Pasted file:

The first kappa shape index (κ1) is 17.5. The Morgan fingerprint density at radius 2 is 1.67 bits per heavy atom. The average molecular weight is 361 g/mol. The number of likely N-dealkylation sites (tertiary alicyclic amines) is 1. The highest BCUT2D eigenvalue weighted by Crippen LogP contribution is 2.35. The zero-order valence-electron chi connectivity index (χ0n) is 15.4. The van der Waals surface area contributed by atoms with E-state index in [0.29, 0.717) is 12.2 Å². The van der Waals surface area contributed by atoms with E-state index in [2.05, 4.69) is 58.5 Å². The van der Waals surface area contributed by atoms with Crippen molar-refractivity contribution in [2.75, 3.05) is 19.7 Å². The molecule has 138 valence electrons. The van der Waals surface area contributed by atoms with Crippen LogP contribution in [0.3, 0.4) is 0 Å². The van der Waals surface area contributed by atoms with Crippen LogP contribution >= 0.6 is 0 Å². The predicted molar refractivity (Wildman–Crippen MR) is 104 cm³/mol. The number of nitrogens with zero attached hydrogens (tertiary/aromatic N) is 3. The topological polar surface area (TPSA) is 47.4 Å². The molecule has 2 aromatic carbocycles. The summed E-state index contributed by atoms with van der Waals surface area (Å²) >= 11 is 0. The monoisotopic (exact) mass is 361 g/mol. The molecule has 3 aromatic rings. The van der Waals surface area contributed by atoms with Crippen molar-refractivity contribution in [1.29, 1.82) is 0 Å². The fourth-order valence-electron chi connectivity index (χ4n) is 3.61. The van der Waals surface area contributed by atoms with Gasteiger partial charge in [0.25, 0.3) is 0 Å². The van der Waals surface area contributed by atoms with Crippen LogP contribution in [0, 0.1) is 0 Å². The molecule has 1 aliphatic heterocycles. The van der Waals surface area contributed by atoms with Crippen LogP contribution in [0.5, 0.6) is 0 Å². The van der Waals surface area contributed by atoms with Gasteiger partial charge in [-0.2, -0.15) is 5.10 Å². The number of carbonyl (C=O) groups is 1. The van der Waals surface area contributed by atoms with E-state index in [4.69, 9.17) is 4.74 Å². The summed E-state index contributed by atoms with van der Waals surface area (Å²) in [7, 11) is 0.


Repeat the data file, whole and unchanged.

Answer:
The first kappa shape index (κ1) is 17.5. The Morgan fingerprint density at radius 2 is 1.67 bits per heavy atom. The average molecular weight is 361 g/mol. The number of likely N-dealkylation sites (tertiary alicyclic amines) is 1. The highest BCUT2D eigenvalue weighted by Crippen LogP contribution is 2.35. The zero-order valence-electron chi connectivity index (χ0n) is 15.4. The van der Waals surface area contributed by atoms with E-state index in [0.29, 0.717) is 12.2 Å². The van der Waals surface area contributed by atoms with E-state index in [2.05, 4.69) is 58.5 Å². The van der Waals surface area contributed by atoms with Crippen molar-refractivity contribution in [2.75, 3.05) is 19.7 Å². The molecule has 138 valence electrons. The van der Waals surface area contributed by atoms with Crippen LogP contribution in [0.3, 0.4) is 0 Å². The van der Waals surface area contributed by atoms with Crippen LogP contribution >= 0.6 is 0 Å². The predicted molar refractivity (Wildman–Crippen MR) is 104 cm³/mol. The number of nitrogens with zero attached hydrogens (tertiary/aromatic N) is 3. The topological polar surface area (TPSA) is 47.4 Å². The molecule has 2 aromatic carbocycles. The summed E-state index contributed by atoms with van der Waals surface area (Å²) >= 11 is 0. The monoisotopic (exact) mass is 361 g/mol. The molecule has 3 aromatic rings. The van der Waals surface area contributed by atoms with Crippen molar-refractivity contribution in [1.29, 1.82) is 0 Å². The fourth-order valence-electron chi connectivity index (χ4n) is 3.61. The van der Waals surface area contributed by atoms with Gasteiger partial charge in [0.25, 0.3) is 0 Å². The van der Waals surface area contributed by atoms with Crippen LogP contribution in [0, 0.1) is 0 Å². The molecule has 1 aliphatic heterocycles. The van der Waals surface area contributed by atoms with Crippen LogP contribution in [0.5, 0.6) is 0 Å². The van der Waals surface area contributed by atoms with Gasteiger partial charge in [-0.2, -0.15) is 5.10 Å². The number of carbonyl (C=O) groups is 1. The van der Waals surface area contributed by atoms with E-state index in [4.69, 9.17) is 4.74 Å². The summed E-state index contributed by atoms with van der Waals surface area (Å²) in [7, 11) is 0.